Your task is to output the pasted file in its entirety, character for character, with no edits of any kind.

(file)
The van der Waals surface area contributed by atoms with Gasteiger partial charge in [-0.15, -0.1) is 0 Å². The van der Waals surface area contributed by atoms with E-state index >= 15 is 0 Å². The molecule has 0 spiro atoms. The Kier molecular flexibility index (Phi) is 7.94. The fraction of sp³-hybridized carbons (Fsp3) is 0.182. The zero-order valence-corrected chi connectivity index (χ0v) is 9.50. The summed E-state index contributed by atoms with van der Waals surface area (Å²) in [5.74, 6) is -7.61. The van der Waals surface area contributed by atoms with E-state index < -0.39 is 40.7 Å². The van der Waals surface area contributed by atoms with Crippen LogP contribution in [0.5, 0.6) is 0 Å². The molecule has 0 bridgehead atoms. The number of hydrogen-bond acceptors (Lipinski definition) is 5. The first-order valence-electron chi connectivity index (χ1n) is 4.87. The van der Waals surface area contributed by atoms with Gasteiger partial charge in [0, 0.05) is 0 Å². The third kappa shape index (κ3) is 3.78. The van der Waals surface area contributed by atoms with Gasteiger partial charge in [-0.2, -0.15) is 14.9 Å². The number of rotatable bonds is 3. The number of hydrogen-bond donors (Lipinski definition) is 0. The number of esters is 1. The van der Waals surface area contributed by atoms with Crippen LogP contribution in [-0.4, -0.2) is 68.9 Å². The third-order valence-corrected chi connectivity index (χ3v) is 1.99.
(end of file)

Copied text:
The van der Waals surface area contributed by atoms with Gasteiger partial charge in [-0.15, -0.1) is 0 Å². The van der Waals surface area contributed by atoms with E-state index >= 15 is 0 Å². The molecule has 0 spiro atoms. The Kier molecular flexibility index (Phi) is 7.94. The fraction of sp³-hybridized carbons (Fsp3) is 0.182. The zero-order valence-corrected chi connectivity index (χ0v) is 9.50. The summed E-state index contributed by atoms with van der Waals surface area (Å²) in [5.74, 6) is -7.61. The van der Waals surface area contributed by atoms with E-state index < -0.39 is 40.7 Å². The van der Waals surface area contributed by atoms with Crippen LogP contribution in [0.5, 0.6) is 0 Å². The molecule has 0 bridgehead atoms. The number of hydrogen-bond acceptors (Lipinski definition) is 5. The first-order valence-electron chi connectivity index (χ1n) is 4.87. The van der Waals surface area contributed by atoms with Gasteiger partial charge in [0, 0.05) is 0 Å². The third kappa shape index (κ3) is 3.78. The van der Waals surface area contributed by atoms with Gasteiger partial charge in [-0.2, -0.15) is 14.9 Å². The number of rotatable bonds is 3. The number of hydrogen-bond donors (Lipinski definition) is 0. The number of esters is 1. The van der Waals surface area contributed by atoms with Crippen LogP contribution in [-0.4, -0.2) is 68.9 Å². The third-order valence-corrected chi connectivity index (χ3v) is 1.99.